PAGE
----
You will either heal less strong than before, never quite getting back your full ability, OR you will heal beyond your old level, using the injury as a springboard to greater adaptation and strength, specific (there’s that word again) to the force from the activity.
So how can we use the SAID principle with a busted/injured body part?
Hopefully it is obvious that you cannot use the injured part at 100% speed and strength while the cells are getting the healing process done.
The first thing is to cut the power out of the activity to a level the compromised part can handle.
This might mean doing push ups from your knees or off the wall while standing, using far less weight than before. This is very hard on the ego and can hurt the inspiration that gets you to train.
Be as patient as you can be. There are hundreds of ways to do an activity with less strain, to allow the healing to take place, but continue to challenge the body with the right amount of force to activate the SAID response in the cells as they heal.
The second thing is to do the movement that hurt you before.
Not something like it, but the exact same movement, without power, and very slowly.
When you reach the place in the movement where pain starts to ramp up that is your new limit.
Get next to the pain, but do not push through it. It’s there to tell you about your cells and healing process.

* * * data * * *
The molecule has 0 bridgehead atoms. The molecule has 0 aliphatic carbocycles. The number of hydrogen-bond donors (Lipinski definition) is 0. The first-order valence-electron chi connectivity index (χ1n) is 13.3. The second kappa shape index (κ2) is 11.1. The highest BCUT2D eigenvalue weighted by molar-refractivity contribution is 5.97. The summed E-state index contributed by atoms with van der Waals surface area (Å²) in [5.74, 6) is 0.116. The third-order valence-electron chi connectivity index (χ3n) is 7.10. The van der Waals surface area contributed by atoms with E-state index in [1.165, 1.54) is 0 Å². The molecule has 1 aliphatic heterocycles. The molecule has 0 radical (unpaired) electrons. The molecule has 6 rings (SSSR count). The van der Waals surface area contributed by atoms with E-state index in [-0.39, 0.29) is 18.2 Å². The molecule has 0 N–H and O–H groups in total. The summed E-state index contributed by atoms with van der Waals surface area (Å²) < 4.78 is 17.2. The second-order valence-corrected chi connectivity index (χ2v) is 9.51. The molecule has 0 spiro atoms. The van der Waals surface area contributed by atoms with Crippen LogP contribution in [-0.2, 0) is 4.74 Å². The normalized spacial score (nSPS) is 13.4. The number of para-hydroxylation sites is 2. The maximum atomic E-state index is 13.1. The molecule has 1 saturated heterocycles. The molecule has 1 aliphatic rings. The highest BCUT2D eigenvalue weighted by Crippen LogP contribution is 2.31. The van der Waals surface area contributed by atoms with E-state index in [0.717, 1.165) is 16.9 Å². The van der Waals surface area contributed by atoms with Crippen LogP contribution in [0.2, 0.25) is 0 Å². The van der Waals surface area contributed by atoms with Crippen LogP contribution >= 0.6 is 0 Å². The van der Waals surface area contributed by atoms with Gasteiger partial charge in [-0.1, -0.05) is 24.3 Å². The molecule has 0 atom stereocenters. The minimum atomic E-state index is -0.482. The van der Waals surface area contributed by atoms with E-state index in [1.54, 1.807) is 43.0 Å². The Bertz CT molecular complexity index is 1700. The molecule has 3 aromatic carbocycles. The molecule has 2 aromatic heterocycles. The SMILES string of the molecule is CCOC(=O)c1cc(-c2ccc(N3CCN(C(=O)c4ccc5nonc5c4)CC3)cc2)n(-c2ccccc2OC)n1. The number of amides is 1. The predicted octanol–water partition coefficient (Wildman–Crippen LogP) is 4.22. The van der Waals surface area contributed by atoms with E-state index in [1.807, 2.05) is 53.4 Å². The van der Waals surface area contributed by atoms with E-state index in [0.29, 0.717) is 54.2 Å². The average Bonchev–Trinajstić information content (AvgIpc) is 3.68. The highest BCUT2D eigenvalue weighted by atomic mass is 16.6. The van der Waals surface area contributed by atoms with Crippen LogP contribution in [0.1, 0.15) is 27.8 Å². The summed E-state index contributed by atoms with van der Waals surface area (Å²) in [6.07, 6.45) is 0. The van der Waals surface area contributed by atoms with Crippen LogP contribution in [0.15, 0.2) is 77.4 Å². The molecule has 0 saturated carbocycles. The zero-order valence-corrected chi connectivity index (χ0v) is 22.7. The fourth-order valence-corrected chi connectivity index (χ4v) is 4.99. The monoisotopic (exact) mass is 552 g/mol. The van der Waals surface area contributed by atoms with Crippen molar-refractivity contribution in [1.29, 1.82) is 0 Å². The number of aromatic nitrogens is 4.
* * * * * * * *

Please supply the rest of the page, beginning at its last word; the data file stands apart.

Note: You cannot do this if you are taking painkillers. You will respond late to the signals or miss them completely. Miss the signals and you will push too far, too fast and re-injure the body part and need to start over or make it worse.
Getting next to your pain is like looking over a cliff edge at the amazing view and enjoying the fresh air. Nervous? Good! That’s where you want to be.
Also remember that each day, the cliff will move. It will get better or worse depending upon the day, what you had for breakfast and weird cosmic forces only an astrologer can tell us about; which is my way of saying, lots of stuff affects it, just listen to the pain.
Another important step is:
Don’t be afraid to mess up. Develop a relationship with your injury, your pain, and a deeper connection to your body, which will teach you more precisely how you injured yourself in the first place, and what muscles need to be strong to prevent the injury again.
If you are shooting for the moon, learn how those muscles can make you functionally stronger than you where before you became injured. When you can move during recovery, your healing will become a part of the training.
The training will become a part of your healing. You will not “recover” in the traditional sense, but become something more than you were.
I have learned to value injury as a way to improve.
Pain isn’t fun, and neither is going slower than I know I can go, but it’s slowly becoming more of a friend and guide.
I use it to tell me where to strengthen next, how far to push myself, and remind me that once I get beyond this injury, I will become something greater.
Dr. Evan Hughes
Many thanks to Dr. Evan Hughes for the great insight into how to deal with pain.
Wah Lum Kung Fu and Tai Chi